This situation is likely to worsen when codeine is only available on prescription and not over the counter from February 1.
Hopefully many people who are currently misusing codeine will seek help rather than resort to illicit opiates, which are even more risky.
But we need to be able to respond to them when they do reach out — or their families persuade them to seek help. There is an urgent need to increase investment in specialist drug and alcohol treatment services and better educate clinicians across the health sector on how to respond to people who experience drug and alcohol issues.
Bronwyn Hendry, CEO Directions: Pathways to Recovery, Woden
End sheep mentality
Australian Open tennis competitors recently had to play in heat of 69 degrees.
If the players were non-human animals working under such conditions, there would be great outcry and animal cruelty laws would be invoked. Elite sporting people are put up as role models and one may wonder what that model is.
They are told what to eat, where to go and what to do. They are monitored on a potential 24/7 basis.
The culture seeps through all levels of sport. That culture of "do what you are told and don't ask questions no matter how bad it seems" is designed to develop a sheep mentality not a team mentality.
Team is about working together, making decisions together for the general good, not for the good of the few who are paying you.
The idea that you are expendable and can be easily replaced and therefore have few rights is not limited to sport but it is something organised sport tries to reinforce.
The culture of obedience is one that needs changing. It is right to rebel.
Barry York, Lyneham
Court with bodily fluids
Is there a sport, other than professional tennis, which constantly exposes its juvenile support personnel to the bodily fluids of its players, ie, perspiration, mucous, and saliva, through direct physical contact?
I am referring to the requirement for ball kids to present a towel to players after each point is played. That towel is used to wipe a face awash in fluids.
Wouldn't it make a lot more sense for players to access their own towels all by themselves? I am confident that the current practice, applied by the Australian Open organisers, Tennis Australia, would fail WH&S laws at both the State and Federal levels.
Paul Varsanyi, Kambah
To the point
THREE DAYS TO CELEBRATE
There have been three Australias: Aboriginal Australia, Colonial Australia, beginning with the arrival of the First Fleet on 18 January 1788, or the raising of the flag on 26 January; and the Commonwealth of Australia beginning on 1 January 1901. We should celebrate these three beginnings on separate days in January: First Settlement Day on the 1st; First Fleet Day on the 18th or 26th; and Federation Day on the 31st.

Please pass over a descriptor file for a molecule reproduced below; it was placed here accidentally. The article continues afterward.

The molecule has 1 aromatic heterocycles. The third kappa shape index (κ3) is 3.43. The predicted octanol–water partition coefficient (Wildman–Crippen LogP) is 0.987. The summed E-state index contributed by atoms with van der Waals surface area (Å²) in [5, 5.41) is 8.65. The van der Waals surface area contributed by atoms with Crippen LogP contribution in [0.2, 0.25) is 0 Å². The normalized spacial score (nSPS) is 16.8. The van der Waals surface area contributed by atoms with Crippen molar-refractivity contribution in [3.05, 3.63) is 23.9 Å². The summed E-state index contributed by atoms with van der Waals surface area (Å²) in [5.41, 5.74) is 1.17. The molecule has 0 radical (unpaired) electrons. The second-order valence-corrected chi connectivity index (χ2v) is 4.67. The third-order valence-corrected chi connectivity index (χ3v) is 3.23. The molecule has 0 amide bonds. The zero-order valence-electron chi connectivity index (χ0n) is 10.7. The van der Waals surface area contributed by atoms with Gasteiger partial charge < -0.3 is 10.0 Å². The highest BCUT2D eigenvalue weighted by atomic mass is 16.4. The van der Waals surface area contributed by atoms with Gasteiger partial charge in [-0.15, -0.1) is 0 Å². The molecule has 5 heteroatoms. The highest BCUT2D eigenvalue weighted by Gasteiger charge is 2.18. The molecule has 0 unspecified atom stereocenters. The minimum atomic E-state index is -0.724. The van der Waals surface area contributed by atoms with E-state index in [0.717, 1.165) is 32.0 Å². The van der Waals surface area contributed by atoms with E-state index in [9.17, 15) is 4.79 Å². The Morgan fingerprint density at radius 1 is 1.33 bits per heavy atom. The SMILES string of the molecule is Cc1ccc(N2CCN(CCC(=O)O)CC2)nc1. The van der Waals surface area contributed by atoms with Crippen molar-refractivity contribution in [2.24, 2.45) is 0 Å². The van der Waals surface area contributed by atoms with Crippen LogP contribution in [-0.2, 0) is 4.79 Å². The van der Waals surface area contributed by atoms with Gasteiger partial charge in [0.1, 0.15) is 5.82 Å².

Michael McCarthy, Deakin
SUCH GRAND EVENTS
When next a tennis player wins all four "grand" slam events, what will he/she have achieved — a grand grand slam?
Graham Wright, Yarralumla
WELL DONE COLONIALS
Centrelink have been getting a lot of brickbats about "customer" service. Centrelink came up trumps for my cousin visiting the colonies from the home country. He was impressed by the service from the Belconnen Centrelink staff, especially Amy, who sat him down and processed his application for a Medicare card.
Kenneth Griffiths, O'Connor
WAY TO GO, MAATE
I note all the controversy about a date for Australia Day. Some wag has suggested May 8 — "Maate!". If all else fails, I could accept that. A bit of Aussie self-mockery is healthy.
James Gralton, Garran
NOT SO HARD TO BAG IT
I write re "It's hard to be an environment warrior", January 23, p.12). Talk about first world problems! It's not that hard to go without plastic bags from the shops.
You can buy great silk bags that are strong and fold up very flat and small and will easily fit in your handbag, or get one with a clip to attach it. They are out there, not hard to find and hold a lot of stuff.
Or just develop a habit of keeping a couple of bags in the car. Take the responsibility to manage it yourself.
E. Nelson, Wright
WHO'S DOING THE KILLING?
White supremacists killed more people in the US last year than any other extremist group and just last week a neo-Nazi group leader in Florida was charged with possessing bomb-making materials. If he were Muslim, different questions would have been asked and Islamophobes would have blamed Muslims unequivocally.
Foad Munir, Berwick, Victoria
WRITING WAS ON THE WALL
Gary Petherbridge (Letters, January 23) adds to the growing critique of the iniquitous rates and taxes situation in the ACT, perpetrated by the Barr/Rattenbury government. Why did not more people see this coming? The writing was well on the wall before the last ACT election. Social justice and urban planning used to be concerns of ALP governments.
Not in the ACT.
Murray May, Cook